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Djam Karet — Burning the Hard City + Suspension & Displacement 2020 Remaster
(HC Productions HC Box SE01, 1991/2020, 3CD / DL)
by Peter Thelen, Published 2020-11-26
Thirty years on from their original releases, these two Djam Karet classics have been remastered and reissued in the same package as they probably should have been the first time around. From their earliest days, the band had an edgy rock side as well as a dark ambient side, the two styles seemed to coexist perfectly on their earlier releases, as they have on so many in the years since, but in 1990 they had an abundance of material recorded, and at that point decided to segregate the more hard-edged rock from the brooding dark ambient material and release two discs at the same time. Was it a good idea? Most readers at this point have probably heard both Burning the Hard City and Suspension & Displacement hundreds of times and probably love them pretty much the same. The band was certainly invested in both styles as they had proven on their two previous releases. One thing that has to be recognized is that now, both sound amazing as never before with this 2020 remaster courtesy of the band’s drummer Chuck Oken, which seems to have decreased some of the trebly edge at certain points on Burning and added a strong degree of newfound depth and power to the cuts on Suspension. The deep slow intro to the eleven minute “Feast of Ashes” on the former benefits from that too — I am hearing sounds I’ve never heard before in the dozens of times I’ve played it, at home or in my car, with and without headphones — there’s just more there to hear now. The deep bass hits near the beginning of “Ten Days to the Sand” are surely causing an earthquake somewhere!
With Suspension, one might hear more of the growling subharmonics amid the percussive sounds in those early minutes of “Dark Clouds, No Rain.” With “8:15 No Safe Place” there just seems to be more clarity in the sound, less confusion; similarly on “Erosion” — everything in the background can be heard as clearly as the foreground. The rumbling undercurrent of “Consider Figure Three” just reaches out and grabs you by the jugular while the anatomy lecture at the surface gets more distant with reverb, but remains understandable. Many of the song titles on both albums are references to the Gulf War, which was in progress during 1989 when much of the material was written — Province 19 for example was Saddam Hussein’s claim on Kuwait, the dark clouds were burning oil fields in southern Iraq. The closing track “A City with Two Tales – Part One Revisited” began life on their earlier 1987 release The Ritual Continues, there recorded live, which fully deserved the studio treatment it received on Suspension, but here 30 years later is certainly sounding better than ever.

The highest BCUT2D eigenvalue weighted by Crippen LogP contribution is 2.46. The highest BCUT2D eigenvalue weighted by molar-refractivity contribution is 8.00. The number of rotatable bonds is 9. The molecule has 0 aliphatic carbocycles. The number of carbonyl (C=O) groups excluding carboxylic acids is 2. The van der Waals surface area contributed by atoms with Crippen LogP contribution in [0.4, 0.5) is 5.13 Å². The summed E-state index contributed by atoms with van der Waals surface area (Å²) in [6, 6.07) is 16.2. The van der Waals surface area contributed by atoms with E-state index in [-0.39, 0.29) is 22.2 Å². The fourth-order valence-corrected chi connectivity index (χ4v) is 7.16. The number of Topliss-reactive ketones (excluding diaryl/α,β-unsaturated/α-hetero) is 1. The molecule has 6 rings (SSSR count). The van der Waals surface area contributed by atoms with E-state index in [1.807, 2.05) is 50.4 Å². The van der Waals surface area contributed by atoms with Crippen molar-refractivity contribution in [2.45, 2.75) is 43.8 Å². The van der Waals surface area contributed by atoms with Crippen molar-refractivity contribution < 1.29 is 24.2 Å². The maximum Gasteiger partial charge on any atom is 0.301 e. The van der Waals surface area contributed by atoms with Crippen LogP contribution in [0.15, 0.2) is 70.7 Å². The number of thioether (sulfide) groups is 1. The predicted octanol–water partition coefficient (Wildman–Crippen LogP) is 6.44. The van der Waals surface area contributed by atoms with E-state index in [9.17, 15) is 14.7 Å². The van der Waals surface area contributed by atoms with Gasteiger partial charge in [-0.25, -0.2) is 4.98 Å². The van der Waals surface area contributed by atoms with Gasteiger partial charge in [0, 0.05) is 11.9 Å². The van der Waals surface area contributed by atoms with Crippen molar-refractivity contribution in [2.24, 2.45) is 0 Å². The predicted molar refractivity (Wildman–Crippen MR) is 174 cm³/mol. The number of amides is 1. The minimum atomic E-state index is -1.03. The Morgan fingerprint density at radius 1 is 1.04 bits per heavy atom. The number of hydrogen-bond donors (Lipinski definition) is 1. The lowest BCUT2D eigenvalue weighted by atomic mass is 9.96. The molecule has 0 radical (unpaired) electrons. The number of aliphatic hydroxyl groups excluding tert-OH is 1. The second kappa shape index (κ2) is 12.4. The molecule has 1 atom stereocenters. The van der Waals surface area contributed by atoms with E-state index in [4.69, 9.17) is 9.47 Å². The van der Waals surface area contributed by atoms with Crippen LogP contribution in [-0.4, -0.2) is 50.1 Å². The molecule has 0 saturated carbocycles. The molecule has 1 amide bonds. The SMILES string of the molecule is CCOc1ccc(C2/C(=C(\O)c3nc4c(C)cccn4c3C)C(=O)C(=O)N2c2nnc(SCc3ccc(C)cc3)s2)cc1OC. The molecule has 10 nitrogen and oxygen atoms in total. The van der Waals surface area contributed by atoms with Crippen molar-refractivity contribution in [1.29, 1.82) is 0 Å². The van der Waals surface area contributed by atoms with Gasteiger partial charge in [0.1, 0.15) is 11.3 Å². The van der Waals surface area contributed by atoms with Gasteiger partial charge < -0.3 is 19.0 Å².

The set also contains a third disc of excellent miscellaneous tracks from around the same period (1990-1991), some of which were recorded live on various radio shows, others from live shows, improvs, demo versions, and outtakes. The disc even has its own title: 1990: It’s Not All the Same. One could easily argue that the seven minute demo of “Province 19” packs even more power than the version that was eventually released on Burning, though probably not as superior recording-wise. “Gerbal Jammin” is an eight-minute improv the band recorded on KXLU in May ‘90. One of the outtakes worthy of note is “The Guitar That Stretches,” featuring amazing guitar solos that would have made it right at home on Burning, though it seems like some of the ideas therein were reused on other pieces. Some of the live tracks worthy of note include a shorter version of “The Red Monk” that was a key track on Reflections from the Firepool, a live version of “Swamp of Dreams,” the studio version which first appeared on the Past Present Future compilation LP the same year, leading straight into “Improv / Cities” recorded at the same live date. There’s plenty more on this bonus disc that make the set worth the price of admission alone. Add to that a beautiful twenty-two page booklet with many rare photos and liner notes by Mike Ostrich, all housed in an eight-panel digipak with all new artwork. The set is a limited edition of 450.
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